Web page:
# How to Create a Project
To run Teamscale on your code, two steps are required: First, you have to create an analysis profile which configures the analyses that should be run and all their options. Second, you need a project configuration which configures the scope of the analyzed code. Both steps can be done in the Projects perspective.
# Best Practices for Your Own Teamscale Project
Before you jump into configuring your first Teamscale project, here are some best practices for first-time users:
# Start with the Default Analysis Profile Best Practice
Configuring an analysis profile in all its details can be a daunting task. Teamscale offers hundreds of checks and options that let you customize it fully to your needs. However, when you're setting up your very first project, it makes more sense to start with some sane defaults and then later refine the settings step-by-step. To this end, Teamscale provides a default analysis profile for each supported language.
Build on defaults
We recommend you start with the default analysis profile for your language and later, step-by-step, refine it to your needs.
# Limit the Amount of History you Analyze Best Practice
Teamscale’s incremental analysis engine allows it to give you instant feedback on each of your commits. Analyzing the changes in a single commit usually only takes a few seconds. If your project has a long history, analyzing that entire history will, of course, take some time. The longer the history, the longer it takes. When you’re setting up your first Teamscale project, you will usually want to make several smaller changes in short order, e.g., to the analysis profile or the included/excluded files.
Thus, it makes sense to start with a very short history (e.g the last few days) while you’re still working on fine-tuning the configuration. Once you’re satisfied with the results, reanalyze the project with a longer history.
To limit the amount of history that Teamscale will analyze, change the
Start revision parameter of your repository connector.
# Exclude Generated/Third-Party Code Best Practice
Many software projects make use of code generators, e.g., to generate UI components or data classes. Generated code is often repetitive and usually doesn’t conform to your company’s coding guidelines. Furthermore, you should never make changes to the generated code directly. Thus, for most analyses, it makes no sense to check your generated code with Teamscale. We recommend that you use the include and exclude patterns of the connector configuration to exclude all generated code from the analysis.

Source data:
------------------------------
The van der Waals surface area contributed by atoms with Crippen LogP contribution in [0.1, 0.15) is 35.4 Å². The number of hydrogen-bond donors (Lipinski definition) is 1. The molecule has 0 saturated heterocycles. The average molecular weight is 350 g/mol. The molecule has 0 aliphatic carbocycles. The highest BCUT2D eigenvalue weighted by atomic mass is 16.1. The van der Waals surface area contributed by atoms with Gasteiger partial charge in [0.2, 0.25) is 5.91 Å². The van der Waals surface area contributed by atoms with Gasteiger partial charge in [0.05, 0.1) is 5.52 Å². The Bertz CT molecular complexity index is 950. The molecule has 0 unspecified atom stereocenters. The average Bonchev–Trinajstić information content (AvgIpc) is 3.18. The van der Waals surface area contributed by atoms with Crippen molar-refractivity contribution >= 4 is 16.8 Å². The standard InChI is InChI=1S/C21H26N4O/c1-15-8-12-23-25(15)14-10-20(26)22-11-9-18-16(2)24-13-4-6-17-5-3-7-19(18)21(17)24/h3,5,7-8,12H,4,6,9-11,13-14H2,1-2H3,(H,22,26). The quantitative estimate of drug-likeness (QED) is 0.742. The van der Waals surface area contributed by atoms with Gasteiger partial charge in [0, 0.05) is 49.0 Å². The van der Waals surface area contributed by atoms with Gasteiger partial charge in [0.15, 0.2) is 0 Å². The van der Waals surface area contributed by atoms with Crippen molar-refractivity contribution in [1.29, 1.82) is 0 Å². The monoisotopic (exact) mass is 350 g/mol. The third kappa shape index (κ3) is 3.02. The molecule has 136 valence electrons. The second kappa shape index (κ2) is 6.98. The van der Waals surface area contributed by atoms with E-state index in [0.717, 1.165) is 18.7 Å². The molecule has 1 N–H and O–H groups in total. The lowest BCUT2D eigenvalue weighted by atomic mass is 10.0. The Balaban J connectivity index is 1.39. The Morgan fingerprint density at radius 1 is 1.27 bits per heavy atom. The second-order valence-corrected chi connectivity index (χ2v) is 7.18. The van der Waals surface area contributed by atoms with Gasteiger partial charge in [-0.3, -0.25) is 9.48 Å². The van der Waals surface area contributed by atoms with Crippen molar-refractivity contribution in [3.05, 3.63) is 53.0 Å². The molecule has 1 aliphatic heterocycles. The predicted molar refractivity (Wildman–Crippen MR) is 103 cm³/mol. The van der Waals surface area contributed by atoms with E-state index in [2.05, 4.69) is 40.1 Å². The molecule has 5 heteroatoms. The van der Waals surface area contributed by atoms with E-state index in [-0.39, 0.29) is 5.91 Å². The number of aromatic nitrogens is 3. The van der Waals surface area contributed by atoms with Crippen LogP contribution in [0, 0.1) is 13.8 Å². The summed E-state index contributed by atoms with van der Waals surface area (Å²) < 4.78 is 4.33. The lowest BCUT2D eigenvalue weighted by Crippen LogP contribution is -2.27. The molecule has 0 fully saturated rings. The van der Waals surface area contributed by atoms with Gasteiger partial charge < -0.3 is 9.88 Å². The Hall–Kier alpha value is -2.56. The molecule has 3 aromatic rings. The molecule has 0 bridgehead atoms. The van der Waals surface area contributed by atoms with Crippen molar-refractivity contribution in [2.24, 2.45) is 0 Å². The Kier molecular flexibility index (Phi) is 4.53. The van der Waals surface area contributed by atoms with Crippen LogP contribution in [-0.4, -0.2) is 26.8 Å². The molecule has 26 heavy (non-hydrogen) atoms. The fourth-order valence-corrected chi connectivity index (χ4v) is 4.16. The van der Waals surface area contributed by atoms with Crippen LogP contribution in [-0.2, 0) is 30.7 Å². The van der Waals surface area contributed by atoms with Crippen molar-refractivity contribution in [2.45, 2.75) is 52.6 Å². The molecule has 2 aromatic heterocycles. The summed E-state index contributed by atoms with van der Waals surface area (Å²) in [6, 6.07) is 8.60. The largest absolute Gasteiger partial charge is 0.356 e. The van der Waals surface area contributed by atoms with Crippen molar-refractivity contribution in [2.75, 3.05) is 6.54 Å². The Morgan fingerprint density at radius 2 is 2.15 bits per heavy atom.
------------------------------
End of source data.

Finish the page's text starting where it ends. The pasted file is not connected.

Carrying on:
Excluding code from analysis
To exclude code, add a pattern to the
Excluded file names parameter of your repository connector.
Analyzing generated code on purpose
If you really want to run certain checks on your generated code (e.g., security analyses), we recommend you create a separate Teamscale project for it plus a special analysis profile with only those checks enabled.
# Creating an Analysis Profile
A detail guide on how to create or edit an analysis can be found here.
# Creating the Project
On the Project Configuration perspective, you can see a list of all projects configured in Teamscale.
To create a new project, select
New project button at the top. You will be taken to the
project creation screen:
Here, you can enter the name of your project and select the analysis profile.
Next, you can add any number of source code repositories and issue trackers. To do so, select the correct repository or issue tracker type from the corresponding drop-down. A new section will appear where you can configure all options needed to connect to the repository or issue tracker, e.g. credentials, starting revision, files to exclude, etc.:
The options are explained in more detail here.
Most connectors require you to specify an account that holds shared credentials (user name, password). While any user with sufficient rights to create new projects may also create new accounts, only the system administrator may edit or delete existing external credentials in the Admin perspective.
You may use
Validate (bottom left) to make sure your settings are correct before clicking
Create Project to start the analysis. To
monitor analysis progress you can have a look at the System or Activity perspective.